An elevator pitch — a short summary of your business, profession, product or service that can be delivered in the time it takes to ride an elevator: usually 30 seconds — can at once sound both daunting or ridiculously easy.
The truth is it’s neither. An elevator pitch is not as easy as reciting the mission statement on your website verbatim, nor is it a carefully constructed piece of PR spin. Instead it lies somewhere in between.
The problem with nearly every elevator pitch is that they’re not crafted the way people speak. Instead they sound more like infomercials; a sales pitch where you half expect that a set of steak knives will be thrown in for free.
Don’t Oversell It
The majority of people don’t want to be sold to; and the ones who do, I suspect you wouldn’t want as a client anyway. Ideally, you want a client you can connect with, because it’s much easier to work with someone you’re on the same page with and understand.
When you’re so focused on selling the benefits because anyone could be a customer, you neglect the main reason people want to do business with you — because they know you, like you, trust you; not because they like your pitch.
This means you need to articulate your business like a real person. So we’ve put together five tips for crafting the perfect elevator pitch to get you started:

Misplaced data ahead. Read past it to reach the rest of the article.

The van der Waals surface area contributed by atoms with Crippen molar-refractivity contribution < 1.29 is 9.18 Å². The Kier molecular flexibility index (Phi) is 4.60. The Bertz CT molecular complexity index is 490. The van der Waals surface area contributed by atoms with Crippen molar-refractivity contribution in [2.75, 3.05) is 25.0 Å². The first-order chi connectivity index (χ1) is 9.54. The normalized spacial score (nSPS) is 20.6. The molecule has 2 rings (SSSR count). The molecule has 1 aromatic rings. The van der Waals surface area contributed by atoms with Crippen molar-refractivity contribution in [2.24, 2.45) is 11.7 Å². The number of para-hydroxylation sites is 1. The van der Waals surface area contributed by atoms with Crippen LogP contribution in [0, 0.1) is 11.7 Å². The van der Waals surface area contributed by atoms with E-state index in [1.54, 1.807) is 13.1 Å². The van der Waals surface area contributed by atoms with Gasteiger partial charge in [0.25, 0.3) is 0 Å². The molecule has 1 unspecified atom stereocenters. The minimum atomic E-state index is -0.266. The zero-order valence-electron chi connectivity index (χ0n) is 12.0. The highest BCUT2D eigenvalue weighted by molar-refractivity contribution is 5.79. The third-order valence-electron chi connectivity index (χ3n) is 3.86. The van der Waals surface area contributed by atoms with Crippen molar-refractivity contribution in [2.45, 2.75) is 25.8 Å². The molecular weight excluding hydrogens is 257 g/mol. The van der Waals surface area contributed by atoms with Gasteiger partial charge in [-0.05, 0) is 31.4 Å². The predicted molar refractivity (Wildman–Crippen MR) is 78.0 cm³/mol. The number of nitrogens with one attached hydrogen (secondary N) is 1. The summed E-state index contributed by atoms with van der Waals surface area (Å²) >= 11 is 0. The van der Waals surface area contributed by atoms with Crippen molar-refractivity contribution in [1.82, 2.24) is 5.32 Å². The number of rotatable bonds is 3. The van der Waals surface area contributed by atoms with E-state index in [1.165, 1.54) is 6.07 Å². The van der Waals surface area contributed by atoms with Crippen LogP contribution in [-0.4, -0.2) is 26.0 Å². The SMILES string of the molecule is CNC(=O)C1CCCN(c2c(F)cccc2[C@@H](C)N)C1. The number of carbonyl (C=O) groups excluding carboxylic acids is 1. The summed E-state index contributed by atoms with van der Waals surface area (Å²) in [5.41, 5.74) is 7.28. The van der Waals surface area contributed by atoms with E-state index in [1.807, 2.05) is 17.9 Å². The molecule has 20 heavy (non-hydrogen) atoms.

- Don’t speak the way you write: “I help busy professionals live pain-free lives at home and in the workplace” is fine for a website, but sounds nothing like the way people talk. When speaking, keep it plain and start with: “I’m a physiotherapist who specialises in the workplace”.
- Use layman’s terms: “We provide social media intelligence, research and strategies” is great, but “We help organisations manage their social media accounts” is better.
- Turn your pitch into a question: “You know the piles of paper you have on your desk that you never have time to organise? Well as a professional planner, I help people organise that.”
- Practice and seek feedback: You know your business and industry inside and out, so it’s important you rehearse on people that don’t and take their feedback on board.
- Be willing to ditch the pitch: If conversation has occurred organically and that person asks what you do, don’t risk alienating them by regurgitating a cold pitch. Just say what you do. Simple as that.
Being confident in what you do is one thing; being confident you can articulate that effectively, is another. How confident are you in your elevator pitch?